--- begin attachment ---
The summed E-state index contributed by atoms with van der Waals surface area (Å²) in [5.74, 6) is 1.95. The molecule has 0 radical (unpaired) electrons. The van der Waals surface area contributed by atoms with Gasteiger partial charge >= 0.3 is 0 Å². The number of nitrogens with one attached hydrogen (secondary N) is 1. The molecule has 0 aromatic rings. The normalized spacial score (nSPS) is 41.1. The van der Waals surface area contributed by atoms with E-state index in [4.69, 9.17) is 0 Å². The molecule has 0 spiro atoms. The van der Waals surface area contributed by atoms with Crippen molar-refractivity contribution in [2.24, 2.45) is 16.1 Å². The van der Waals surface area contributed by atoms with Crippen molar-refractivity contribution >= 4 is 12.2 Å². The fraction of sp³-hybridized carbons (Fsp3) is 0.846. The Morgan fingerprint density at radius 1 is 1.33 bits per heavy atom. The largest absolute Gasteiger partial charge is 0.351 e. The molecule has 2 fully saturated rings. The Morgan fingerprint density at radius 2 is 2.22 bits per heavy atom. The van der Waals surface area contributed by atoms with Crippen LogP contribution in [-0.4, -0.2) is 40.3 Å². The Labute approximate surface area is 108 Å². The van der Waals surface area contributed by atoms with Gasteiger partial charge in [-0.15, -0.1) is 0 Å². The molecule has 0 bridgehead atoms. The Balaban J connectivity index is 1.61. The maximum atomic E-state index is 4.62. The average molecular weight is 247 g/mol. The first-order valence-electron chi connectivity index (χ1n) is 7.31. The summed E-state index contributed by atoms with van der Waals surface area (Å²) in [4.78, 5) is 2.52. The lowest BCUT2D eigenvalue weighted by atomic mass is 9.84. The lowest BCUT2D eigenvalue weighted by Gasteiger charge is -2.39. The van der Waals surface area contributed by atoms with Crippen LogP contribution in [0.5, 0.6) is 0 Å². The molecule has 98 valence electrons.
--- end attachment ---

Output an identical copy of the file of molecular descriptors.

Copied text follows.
The summed E-state index contributed by atoms with van der Waals surface area (Å²) in [5.74, 6) is 1.95. The molecule has 0 radical (unpaired) electrons. The van der Waals surface area contributed by atoms with Gasteiger partial charge >= 0.3 is 0 Å². The number of nitrogens with one attached hydrogen (secondary N) is 1. The molecule has 0 aromatic rings. The normalized spacial score (nSPS) is 41.1. The van der Waals surface area contributed by atoms with E-state index in [4.69, 9.17) is 0 Å². The molecule has 0 spiro atoms. The van der Waals surface area contributed by atoms with Crippen molar-refractivity contribution in [2.24, 2.45) is 16.1 Å². The van der Waals surface area contributed by atoms with Crippen molar-refractivity contribution >= 4 is 12.2 Å². The fraction of sp³-hybridized carbons (Fsp3) is 0.846. The Morgan fingerprint density at radius 1 is 1.33 bits per heavy atom. The largest absolute Gasteiger partial charge is 0.351 e. The molecule has 2 fully saturated rings. The Morgan fingerprint density at radius 2 is 2.22 bits per heavy atom. The van der Waals surface area contributed by atoms with Crippen LogP contribution in [-0.4, -0.2) is 40.3 Å². The Labute approximate surface area is 108 Å². The van der Waals surface area contributed by atoms with Gasteiger partial charge in [-0.15, -0.1) is 0 Å². The molecule has 0 bridgehead atoms. The Balaban J connectivity index is 1.61. The maximum atomic E-state index is 4.62. The average molecular weight is 247 g/mol. The first-order valence-electron chi connectivity index (χ1n) is 7.31. The summed E-state index contributed by atoms with van der Waals surface area (Å²) in [4.78, 5) is 2.52. The lowest BCUT2D eigenvalue weighted by atomic mass is 9.84. The lowest BCUT2D eigenvalue weighted by Gasteiger charge is -2.39. The van der Waals surface area contributed by atoms with Crippen LogP contribution in [0.5, 0.6) is 0 Å². The molecule has 98 valence electrons.